Warner Bros.
Ethan Hawke as Brent Magna in Warner Bros. Pictures and Dark Castle Entertainment's action thriller "Getaway."

As bad movies go, “Getaway” is kind of fun. It’s fun to watch the real star of the movie, the Ford Shelby Cobra GT 500, deliver a superhuman — ah, scratch that — let’s say, supercharged performance, although I have to admit it was a little “mechanical.” No one — or thing — gets more “face time” than the sleek, silvery, stalwart Ford.

It’s really fun to watch poor little Selena Gomez, who looks like she’s 14 in this film, try to be the heavy and convince us she’s the owner of the Cobra and is willing to kill to reacquire her gift from daddy. OK, I’m getting ahead of myself, so let’s slam this review into reverse and do a little catching up.

Ethan Hawke is Brent Magna, a down-and-out racecar driver who has abandoned the track and is trying to forge a new life with his beautiful wife, Leanne (Rebecca Budig). It’s Christmastime, and Leanne is busy decorating their apartment when unknown assailants kidnap her and in grainy, muted images we see that these guys are not gentle.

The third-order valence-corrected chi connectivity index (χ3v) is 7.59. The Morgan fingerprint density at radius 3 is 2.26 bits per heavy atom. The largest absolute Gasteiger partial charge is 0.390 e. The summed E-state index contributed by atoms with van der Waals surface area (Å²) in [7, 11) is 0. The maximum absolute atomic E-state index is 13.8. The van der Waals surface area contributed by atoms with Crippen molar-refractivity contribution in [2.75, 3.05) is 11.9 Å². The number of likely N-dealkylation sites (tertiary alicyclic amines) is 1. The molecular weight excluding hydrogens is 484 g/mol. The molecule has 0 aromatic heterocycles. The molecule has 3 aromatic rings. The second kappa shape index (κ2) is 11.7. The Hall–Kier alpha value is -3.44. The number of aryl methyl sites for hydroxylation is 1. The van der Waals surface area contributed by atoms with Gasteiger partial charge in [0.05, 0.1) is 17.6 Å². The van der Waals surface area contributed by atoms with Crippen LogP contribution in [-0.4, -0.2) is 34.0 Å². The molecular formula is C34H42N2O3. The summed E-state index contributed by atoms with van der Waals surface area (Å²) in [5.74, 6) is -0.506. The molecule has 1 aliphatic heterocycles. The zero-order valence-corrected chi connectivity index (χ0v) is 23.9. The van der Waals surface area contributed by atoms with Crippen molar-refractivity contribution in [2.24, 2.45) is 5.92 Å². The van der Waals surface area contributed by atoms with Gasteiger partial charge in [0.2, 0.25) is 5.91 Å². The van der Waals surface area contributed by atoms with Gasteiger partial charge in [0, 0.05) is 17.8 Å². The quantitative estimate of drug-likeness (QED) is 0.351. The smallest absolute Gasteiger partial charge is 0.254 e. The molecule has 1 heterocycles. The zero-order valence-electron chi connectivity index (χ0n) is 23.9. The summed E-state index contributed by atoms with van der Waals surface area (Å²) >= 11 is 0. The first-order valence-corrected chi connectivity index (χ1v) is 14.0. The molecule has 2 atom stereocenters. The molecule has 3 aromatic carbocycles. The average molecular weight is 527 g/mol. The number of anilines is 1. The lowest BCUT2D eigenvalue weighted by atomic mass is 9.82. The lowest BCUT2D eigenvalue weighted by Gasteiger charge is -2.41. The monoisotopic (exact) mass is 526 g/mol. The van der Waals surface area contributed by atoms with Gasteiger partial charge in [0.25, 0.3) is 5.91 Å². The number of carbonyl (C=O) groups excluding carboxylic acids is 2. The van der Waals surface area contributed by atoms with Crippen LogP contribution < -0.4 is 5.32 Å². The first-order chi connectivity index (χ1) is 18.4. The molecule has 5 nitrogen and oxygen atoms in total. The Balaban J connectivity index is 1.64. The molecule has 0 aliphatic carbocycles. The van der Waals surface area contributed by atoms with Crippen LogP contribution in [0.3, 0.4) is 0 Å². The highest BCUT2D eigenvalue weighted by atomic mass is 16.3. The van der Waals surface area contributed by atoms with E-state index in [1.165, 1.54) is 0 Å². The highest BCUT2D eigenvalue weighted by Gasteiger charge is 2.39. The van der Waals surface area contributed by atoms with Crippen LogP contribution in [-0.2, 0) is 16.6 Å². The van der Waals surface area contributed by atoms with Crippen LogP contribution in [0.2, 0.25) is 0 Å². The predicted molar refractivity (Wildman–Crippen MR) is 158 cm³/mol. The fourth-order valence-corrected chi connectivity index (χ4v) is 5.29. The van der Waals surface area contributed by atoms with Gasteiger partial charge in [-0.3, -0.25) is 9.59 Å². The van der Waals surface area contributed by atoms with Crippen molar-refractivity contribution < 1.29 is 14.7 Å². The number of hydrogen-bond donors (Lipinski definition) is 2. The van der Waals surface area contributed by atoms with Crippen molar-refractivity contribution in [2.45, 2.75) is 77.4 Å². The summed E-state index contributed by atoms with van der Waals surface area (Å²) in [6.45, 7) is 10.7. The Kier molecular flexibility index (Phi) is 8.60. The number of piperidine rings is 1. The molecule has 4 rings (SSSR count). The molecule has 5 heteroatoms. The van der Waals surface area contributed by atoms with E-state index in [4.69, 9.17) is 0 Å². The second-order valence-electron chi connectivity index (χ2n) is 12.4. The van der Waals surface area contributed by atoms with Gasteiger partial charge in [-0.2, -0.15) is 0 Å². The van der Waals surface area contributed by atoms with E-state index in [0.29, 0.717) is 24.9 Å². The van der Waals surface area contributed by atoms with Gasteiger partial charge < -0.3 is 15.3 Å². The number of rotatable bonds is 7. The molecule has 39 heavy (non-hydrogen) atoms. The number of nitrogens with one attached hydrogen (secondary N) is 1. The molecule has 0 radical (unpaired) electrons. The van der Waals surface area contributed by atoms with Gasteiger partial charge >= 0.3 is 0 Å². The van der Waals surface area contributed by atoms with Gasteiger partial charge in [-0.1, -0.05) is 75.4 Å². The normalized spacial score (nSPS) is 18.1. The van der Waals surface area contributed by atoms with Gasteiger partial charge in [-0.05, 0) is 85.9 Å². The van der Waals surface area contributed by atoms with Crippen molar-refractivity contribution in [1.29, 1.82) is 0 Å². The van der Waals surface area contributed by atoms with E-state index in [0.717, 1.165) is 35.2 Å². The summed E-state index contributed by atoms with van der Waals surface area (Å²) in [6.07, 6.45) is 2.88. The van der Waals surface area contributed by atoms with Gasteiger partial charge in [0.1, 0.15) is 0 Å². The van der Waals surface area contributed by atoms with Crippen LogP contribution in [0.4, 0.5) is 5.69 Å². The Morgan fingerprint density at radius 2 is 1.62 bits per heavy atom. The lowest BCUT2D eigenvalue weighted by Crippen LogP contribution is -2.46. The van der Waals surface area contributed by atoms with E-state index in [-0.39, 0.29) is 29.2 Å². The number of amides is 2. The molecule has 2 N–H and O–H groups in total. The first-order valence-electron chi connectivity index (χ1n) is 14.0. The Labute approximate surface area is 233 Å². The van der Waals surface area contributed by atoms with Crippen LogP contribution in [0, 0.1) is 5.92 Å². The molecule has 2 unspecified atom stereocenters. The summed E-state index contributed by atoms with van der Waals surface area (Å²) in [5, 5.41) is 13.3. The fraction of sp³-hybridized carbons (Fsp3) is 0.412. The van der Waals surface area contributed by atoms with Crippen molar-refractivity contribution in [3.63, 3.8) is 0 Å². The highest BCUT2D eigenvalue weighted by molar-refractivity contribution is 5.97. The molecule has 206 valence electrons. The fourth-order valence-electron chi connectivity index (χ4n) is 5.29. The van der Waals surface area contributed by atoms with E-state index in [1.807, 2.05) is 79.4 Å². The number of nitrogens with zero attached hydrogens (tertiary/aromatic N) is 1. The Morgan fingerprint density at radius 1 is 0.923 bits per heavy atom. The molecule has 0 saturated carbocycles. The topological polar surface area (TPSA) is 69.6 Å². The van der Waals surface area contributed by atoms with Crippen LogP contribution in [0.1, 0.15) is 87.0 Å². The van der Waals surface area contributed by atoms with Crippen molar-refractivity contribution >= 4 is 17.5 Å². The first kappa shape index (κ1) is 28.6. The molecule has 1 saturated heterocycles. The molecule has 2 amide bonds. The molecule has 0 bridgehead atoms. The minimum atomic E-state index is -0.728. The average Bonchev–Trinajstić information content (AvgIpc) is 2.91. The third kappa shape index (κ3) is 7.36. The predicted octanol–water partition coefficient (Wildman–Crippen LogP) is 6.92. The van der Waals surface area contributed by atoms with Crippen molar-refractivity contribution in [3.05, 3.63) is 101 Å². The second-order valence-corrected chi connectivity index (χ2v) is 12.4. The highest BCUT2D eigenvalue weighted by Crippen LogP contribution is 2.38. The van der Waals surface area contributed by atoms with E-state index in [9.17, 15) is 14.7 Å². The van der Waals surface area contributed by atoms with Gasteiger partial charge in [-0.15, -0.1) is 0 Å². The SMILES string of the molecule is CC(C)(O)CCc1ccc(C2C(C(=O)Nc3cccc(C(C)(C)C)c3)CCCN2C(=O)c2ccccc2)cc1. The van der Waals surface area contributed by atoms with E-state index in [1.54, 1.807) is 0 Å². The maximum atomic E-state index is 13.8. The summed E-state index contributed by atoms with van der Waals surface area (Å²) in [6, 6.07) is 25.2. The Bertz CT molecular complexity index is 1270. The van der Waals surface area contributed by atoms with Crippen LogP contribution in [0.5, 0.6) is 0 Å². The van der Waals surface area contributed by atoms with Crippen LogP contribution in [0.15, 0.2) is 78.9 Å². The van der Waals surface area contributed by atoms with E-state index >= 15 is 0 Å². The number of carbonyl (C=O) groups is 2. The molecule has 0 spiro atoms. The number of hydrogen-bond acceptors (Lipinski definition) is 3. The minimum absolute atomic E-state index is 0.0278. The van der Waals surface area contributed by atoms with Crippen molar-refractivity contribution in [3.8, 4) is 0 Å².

When Brent arrives home, the place is torn apart and his footsteps crunch through the broken ornaments and debris on the floor when, suddenly, the cellphone rings and a mysterious voice instructs him to go to the parking lot and steal the car that he will know when he sees it. Oh, this is good/bad stuff that you just don’t find in every movie.

Of course, Magna spies the Shelby and this is where sweet little Selena as “The Kid” comes in. In the parking lot, she rips open the door and informs our hero that the car is hers! Oh, this is movie gold. Let me alleviate a little of the pain by quickly informing you that she hops in —brandishing a gun bigger than she is — and he refuses to relinquish the vehicle because “the voice” has told him if he does his wife will die. Without inflicting all the details on you, let’s just say that a chain of events and revelations lead this most unlikely duo to see that they are being manipulated for greater, dubious purposes all while fulfilling dangerous and even sadistic assignments.

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In the course of the never-ending car chases, crashes, fleeing pedestrians and countless cop cars that bite the dust, lo and behold, “The Kid” is a computer whiz who uses her hacking skills to try to change the balance of power and thwart “The Voice.”

OK, I’ve got to stop. The more I think about this film, the more ridiculous it seems, but I do have one final thought. The conclusion in the plot line and the reveal of “The Voice’s” motivation has to go down as one of the least satisfying — and stupid — finales in cinematic history.

I would give this a total turkey, but once I got into the spirit of “so bad it’s fun” and started to relish the stupidity, well, I just have to give the PG-13 “Getaway” 1½ stars.

E-mail: dwright@deseretnews.com